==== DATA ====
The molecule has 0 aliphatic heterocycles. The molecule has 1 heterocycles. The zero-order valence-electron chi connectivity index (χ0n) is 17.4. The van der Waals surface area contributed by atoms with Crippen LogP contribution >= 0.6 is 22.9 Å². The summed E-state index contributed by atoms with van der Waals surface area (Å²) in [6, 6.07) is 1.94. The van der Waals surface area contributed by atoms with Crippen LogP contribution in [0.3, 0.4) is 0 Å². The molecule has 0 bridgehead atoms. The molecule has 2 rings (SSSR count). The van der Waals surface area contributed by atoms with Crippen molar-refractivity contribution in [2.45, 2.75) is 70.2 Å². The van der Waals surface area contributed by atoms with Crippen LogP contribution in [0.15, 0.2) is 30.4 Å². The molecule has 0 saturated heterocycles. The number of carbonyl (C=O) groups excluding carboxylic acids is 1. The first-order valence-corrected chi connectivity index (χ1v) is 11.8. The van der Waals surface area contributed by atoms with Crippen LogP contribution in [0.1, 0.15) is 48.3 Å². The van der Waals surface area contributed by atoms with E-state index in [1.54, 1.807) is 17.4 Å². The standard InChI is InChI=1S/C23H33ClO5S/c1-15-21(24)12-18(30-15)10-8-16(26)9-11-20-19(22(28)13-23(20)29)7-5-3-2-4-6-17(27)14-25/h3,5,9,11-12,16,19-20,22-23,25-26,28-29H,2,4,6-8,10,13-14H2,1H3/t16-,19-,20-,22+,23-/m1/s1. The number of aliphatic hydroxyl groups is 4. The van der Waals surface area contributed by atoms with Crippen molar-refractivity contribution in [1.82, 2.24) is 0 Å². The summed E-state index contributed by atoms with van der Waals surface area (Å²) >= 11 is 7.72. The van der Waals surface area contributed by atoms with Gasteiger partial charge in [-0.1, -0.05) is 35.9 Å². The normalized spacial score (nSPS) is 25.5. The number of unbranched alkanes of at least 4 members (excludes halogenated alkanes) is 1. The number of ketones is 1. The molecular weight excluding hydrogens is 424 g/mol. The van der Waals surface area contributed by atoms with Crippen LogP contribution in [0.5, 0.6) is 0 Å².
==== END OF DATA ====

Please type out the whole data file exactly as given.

The molecule has 0 aliphatic heterocycles. The molecule has 1 heterocycles. The zero-order valence-electron chi connectivity index (χ0n) is 17.4. The van der Waals surface area contributed by atoms with Crippen LogP contribution >= 0.6 is 22.9 Å². The summed E-state index contributed by atoms with van der Waals surface area (Å²) in [6, 6.07) is 1.94. The van der Waals surface area contributed by atoms with Crippen LogP contribution in [0.3, 0.4) is 0 Å². The molecule has 0 bridgehead atoms. The molecule has 2 rings (SSSR count). The van der Waals surface area contributed by atoms with Crippen molar-refractivity contribution in [2.45, 2.75) is 70.2 Å². The van der Waals surface area contributed by atoms with Crippen LogP contribution in [0.15, 0.2) is 30.4 Å². The molecule has 0 saturated heterocycles. The number of carbonyl (C=O) groups excluding carboxylic acids is 1. The first-order valence-corrected chi connectivity index (χ1v) is 11.8. The van der Waals surface area contributed by atoms with Crippen LogP contribution in [0.1, 0.15) is 48.3 Å². The van der Waals surface area contributed by atoms with E-state index in [1.54, 1.807) is 17.4 Å². The standard InChI is InChI=1S/C23H33ClO5S/c1-15-21(24)12-18(30-15)10-8-16(26)9-11-20-19(22(28)13-23(20)29)7-5-3-2-4-6-17(27)14-25/h3,5,9,11-12,16,19-20,22-23,25-26,28-29H,2,4,6-8,10,13-14H2,1H3/t16-,19-,20-,22+,23-/m1/s1. The number of aliphatic hydroxyl groups is 4. The van der Waals surface area contributed by atoms with Crippen molar-refractivity contribution in [1.82, 2.24) is 0 Å². The summed E-state index contributed by atoms with van der Waals surface area (Å²) >= 11 is 7.72. The van der Waals surface area contributed by atoms with Gasteiger partial charge in [-0.1, -0.05) is 35.9 Å². The normalized spacial score (nSPS) is 25.5. The number of unbranched alkanes of at least 4 members (excludes halogenated alkanes) is 1. The number of ketones is 1. The molecular weight excluding hydrogens is 424 g/mol. The van der Waals surface area contributed by atoms with Crippen LogP contribution in [0.5, 0.6) is 0 Å².